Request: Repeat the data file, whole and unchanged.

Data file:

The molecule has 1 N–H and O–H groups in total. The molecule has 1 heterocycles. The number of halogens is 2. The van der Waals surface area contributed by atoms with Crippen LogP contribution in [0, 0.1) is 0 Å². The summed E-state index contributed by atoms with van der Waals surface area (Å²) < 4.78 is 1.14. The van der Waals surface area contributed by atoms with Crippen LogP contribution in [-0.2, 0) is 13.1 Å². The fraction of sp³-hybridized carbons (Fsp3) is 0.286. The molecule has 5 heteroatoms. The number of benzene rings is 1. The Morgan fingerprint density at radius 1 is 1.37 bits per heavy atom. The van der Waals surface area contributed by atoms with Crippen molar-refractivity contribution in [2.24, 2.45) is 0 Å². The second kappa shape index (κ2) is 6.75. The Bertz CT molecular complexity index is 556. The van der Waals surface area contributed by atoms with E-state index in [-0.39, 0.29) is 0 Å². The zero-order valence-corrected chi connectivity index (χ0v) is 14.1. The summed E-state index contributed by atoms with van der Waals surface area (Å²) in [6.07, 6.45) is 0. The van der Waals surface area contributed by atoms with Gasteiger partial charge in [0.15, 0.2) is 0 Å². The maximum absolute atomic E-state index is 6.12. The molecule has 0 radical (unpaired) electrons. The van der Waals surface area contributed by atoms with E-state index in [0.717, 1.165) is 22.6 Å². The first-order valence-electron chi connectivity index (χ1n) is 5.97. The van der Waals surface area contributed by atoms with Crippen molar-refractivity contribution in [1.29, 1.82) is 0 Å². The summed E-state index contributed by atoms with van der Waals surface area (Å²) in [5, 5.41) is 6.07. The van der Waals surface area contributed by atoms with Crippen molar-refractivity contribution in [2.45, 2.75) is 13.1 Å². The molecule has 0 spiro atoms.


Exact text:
The molecule has 1 N–H and O–H groups in total. The molecule has 1 heterocycles. The number of halogens is 2. The van der Waals surface area contributed by atoms with Crippen LogP contribution in [0, 0.1) is 0 Å². The summed E-state index contributed by atoms with van der Waals surface area (Å²) < 4.78 is 1.14. The van der Waals surface area contributed by atoms with Crippen LogP contribution in [-0.2, 0) is 13.1 Å². The fraction of sp³-hybridized carbons (Fsp3) is 0.286. The molecule has 5 heteroatoms. The number of benzene rings is 1. The Morgan fingerprint density at radius 1 is 1.37 bits per heavy atom. The van der Waals surface area contributed by atoms with Crippen molar-refractivity contribution in [2.24, 2.45) is 0 Å². The second kappa shape index (κ2) is 6.75. The Bertz CT molecular complexity index is 556. The van der Waals surface area contributed by atoms with E-state index in [-0.39, 0.29) is 0 Å². The zero-order valence-corrected chi connectivity index (χ0v) is 14.1. The summed E-state index contributed by atoms with van der Waals surface area (Å²) in [6.07, 6.45) is 0. The van der Waals surface area contributed by atoms with Gasteiger partial charge in [0.15, 0.2) is 0 Å². The maximum absolute atomic E-state index is 6.12. The molecule has 0 radical (unpaired) electrons. The van der Waals surface area contributed by atoms with E-state index in [0.717, 1.165) is 22.6 Å². The first-order valence-electron chi connectivity index (χ1n) is 5.97. The van der Waals surface area contributed by atoms with Crippen molar-refractivity contribution in [1.29, 1.82) is 0 Å². The summed E-state index contributed by atoms with van der Waals surface area (Å²) in [5, 5.41) is 6.07. The van der Waals surface area contributed by atoms with Crippen molar-refractivity contribution in [2.45, 2.75) is 13.1 Å². The molecule has 0 spiro atoms.